Progress on Brexit Questioned as Bill Still Unresolved
Brexit watchers doubt whether the U.K. has done enough to convince the European Union to allow trade talks to start as soon as October. Despite a swathe of policy documents, with a new one on data protection scheduled for release on Thursday, analysts say Prime Minister Theresa May’s government is still hazy on where it matters most to the bloc. “It remains unlikely that enough progress can be made to move on to the future EU-U.K. relationship anytime soon,” said an Expert. “Despite the position papers, the U.K.’s preferences for the future relationship remain vague, and progress on key divorce items has been limited.”
That’s not to say the U.K. hasn’t made some concessions. On Wednesday it accepted EU law will have sway in Britain even after Brexit, potentially smoothing the way for deals on citizens’ rights and commerce. By seeking a transition for after March 2019 it has also dropped threats that “no deal is better than a bad deal.” The problem is that while May is fixated on future relations the EU is concentrating on settling the terms of separation such as the Irish border, giving protection the Europeans living in the U.K. and the divorce bill. Only when “sufficient progress” is made on those topics will the EU acquiesce to moving on. The danger is that the U.K. is deemed not to have caved enough and time is not on its side. Not good news for the British Pound.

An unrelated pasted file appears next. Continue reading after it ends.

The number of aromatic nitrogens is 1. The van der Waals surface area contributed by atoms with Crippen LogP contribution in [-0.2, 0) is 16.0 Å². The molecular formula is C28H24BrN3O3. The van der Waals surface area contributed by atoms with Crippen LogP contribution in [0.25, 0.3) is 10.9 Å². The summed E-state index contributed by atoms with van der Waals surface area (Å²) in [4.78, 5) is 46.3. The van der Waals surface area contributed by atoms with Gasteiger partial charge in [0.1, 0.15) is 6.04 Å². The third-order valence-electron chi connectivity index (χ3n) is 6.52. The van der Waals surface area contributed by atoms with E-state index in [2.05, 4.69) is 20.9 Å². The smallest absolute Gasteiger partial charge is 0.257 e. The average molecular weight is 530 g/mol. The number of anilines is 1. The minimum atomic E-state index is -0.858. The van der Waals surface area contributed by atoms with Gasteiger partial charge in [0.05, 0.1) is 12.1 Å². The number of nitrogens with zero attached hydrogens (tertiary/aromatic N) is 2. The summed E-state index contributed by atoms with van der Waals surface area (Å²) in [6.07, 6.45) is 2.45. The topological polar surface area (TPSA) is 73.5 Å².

Events to watch today:
9.30 am – UK GDP (Q2, 2nd estimate): no change to previous estimate of 0.3% growth QoQ. Markets to watch: FTSE 100/250, GBP crosses
1.30 pm – US initial jobless claims (w/e 19 August): expected to rise to 236K from 232K, which would be the 129th week that the number has been below 300K. Markets to watch: US indices, USD crosses
3 pm – US existing home sales (July): expected to fall to an annual rate of 5.4 million. Market to watch: USD crosses
All day – Jackson HoleTrade now